It goes without saying that the last couple of years have been economically challenging for both commercial and non-profit organizations in the U.S., and certainly this dilemma would extend to private clubs.Â Traditionally, the first impulse among owners and managers facing eroding profitability is to cut services or staff, a somewhat dubious calculation when considering the long term consequences of these actions.
Without getting into the debate surrounding the viability of business models used by clubs given today’s distressed financial and demographic environments, there are realistic, yet generally overlooked, measures that are available to mitigate revenue shortfalls.
Organizations, irrespective of their type, essentially have two broad means that can be taken to improve profitability:Â Â 1) increase revenues, or 2) reduce costs.Â Increasing revenues is often a difficult proposition, at best, although it may be argued that creative marketing can offer great potential to those willing to utilize it.Â Still, if the overall [economic] pie is not growing, aggressive marketing will serve only to benefit the more creative at the expense of the less creative.
The alternative to raising revenues is to reduce costs.Â Surprisingly in this country, only a small number (below 10%) of organizations have ever undergone an independent, comprehensive analysis of their expenses, despite the fact that cost reduction usually is so impactful.Â Furthermore, and depending on the profit margin of a given organization, it would require at least five times the amount of revenue to produce the equivalent amount of bottom line benefit that cost reduction can generate â€“ without a penny invested in marketing.
Although most organizations employ accountants, treasurers and/or CFOs, their typical policy in this regard is to look only at trends or exceptional, possibly one-time only, expenditures and to assume that the status quo should not be disturbed.
It is not meant as a criticism to suggest that these folks are usually missing the forest for the trees (or, perhaps better stated, the trees for the forest).Â The fact of the matter is that they simply cannot be expert in all of the categories of expenses found on any P&L statement.Â Let’s look, for sake of discussion, at some of the line items that would be found on a club’s books:Â electric utility costs (including lighting), internal-equipment maintenance (including that for heating and A/C, restaurant, water supply, and waste removal or mitigation), vehicle maintenance, facility maintenance, IT, telecom and security systems and service contracts,Â advertising, office supplies, uniforms, bank fees, insurance (of all types), human resources, travel, and the ever-popular financing expenses.Â Consider the staff size that it would take to establish not only the appropriate “baseline” numbers for these items, but then to have the sophistication and capability to access alternative vendors for them or to re-negotiate existing contracts, if necessary.Â Fortune 500 companies have entire departments devoted just to this arena; smaller organizations can’t afford them.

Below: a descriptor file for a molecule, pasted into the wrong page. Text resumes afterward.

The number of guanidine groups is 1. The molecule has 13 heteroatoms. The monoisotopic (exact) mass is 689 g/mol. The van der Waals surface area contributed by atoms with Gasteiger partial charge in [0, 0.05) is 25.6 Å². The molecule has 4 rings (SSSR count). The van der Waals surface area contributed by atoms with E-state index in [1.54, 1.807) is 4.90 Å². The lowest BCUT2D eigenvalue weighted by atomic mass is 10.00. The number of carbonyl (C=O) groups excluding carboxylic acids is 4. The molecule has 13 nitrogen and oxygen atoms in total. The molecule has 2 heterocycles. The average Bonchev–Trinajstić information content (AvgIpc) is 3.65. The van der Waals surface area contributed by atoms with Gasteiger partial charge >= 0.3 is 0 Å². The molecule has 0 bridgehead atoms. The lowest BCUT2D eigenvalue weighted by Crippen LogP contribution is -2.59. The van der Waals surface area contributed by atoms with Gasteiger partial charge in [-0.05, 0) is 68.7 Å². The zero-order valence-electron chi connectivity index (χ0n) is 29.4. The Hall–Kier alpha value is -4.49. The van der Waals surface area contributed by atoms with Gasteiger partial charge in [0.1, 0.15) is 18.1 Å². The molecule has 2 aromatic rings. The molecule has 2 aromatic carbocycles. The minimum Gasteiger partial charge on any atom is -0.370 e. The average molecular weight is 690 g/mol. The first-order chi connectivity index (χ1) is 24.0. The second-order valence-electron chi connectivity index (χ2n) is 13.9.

It must be emphasized here that we are not speaking of small potatoes in the aggregate when assessing the excess spending in these categories.Â It would be hard to envision that most clubs of any size would not have adjustable expenses â€“ i.e., excluding salaries and commodity related supplies â€“ in the million dollar-plus range.Â It is no exaggeration to state that an expense audit would be expected to uncover potential savings, on average, of $200,000 to $300,000 at this level of expenditures and that, the greater the gross expenditures, the greater the cumulative savings benefit.Â Additionally, not only can the savings occur in the first year, they recur in the years to follow.
So why is it that more organizations don’t employ an outside consultant to evaluate their spending patterns?Â In part, it’s because owners don’t realize such services exist, in part because they first need a nudge from a trusted source before they’ll try something “new,” and in part it’s because they’re convinced their staffs can handle it.Â Although expense reduction is not the only answer, it is one of the answers, and one which can be accomplished with no financial risk or out of pocket cost to the organization as fees are usually based on a split of realized savings, and then only for a limited period.
Steve Vest, Pearl Logic, Inc.
A graduate of Occidental College in Los Angeles, and with a post-graduate degree from Thunderbird Graduate School of Global Management in Glendale, Arizona, Mr. Vest’s career spans over thirty years in the investment and business brokerage industries, during which period he held positions as a Wall Street security analyst, institutional salesman, financial advisor, and business-transaction specialist, while earning the professional designations Chartered Financial Analyst (CFA) and Certified Financial Planner (CFP).Â Most recently, he has become associated with a consulting company, Pearl Logic. Inc. (Tampa, FL) as a Senior Solutions Advisor in the area of cost reduction of operating expenses on behalf of mid-size companies and non-profit organizations.
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This weekly blog comments on and discusses the club industry and its challenges. From time to time, we will feature guest bloggers â€” those managers and industry experts who have something of interest to say to all of us. We also welcome feedback and comment upon the blog, hoping that it will become a useful sounding board for what’s on the minds of hardworking club managers throughout the country and around the world.
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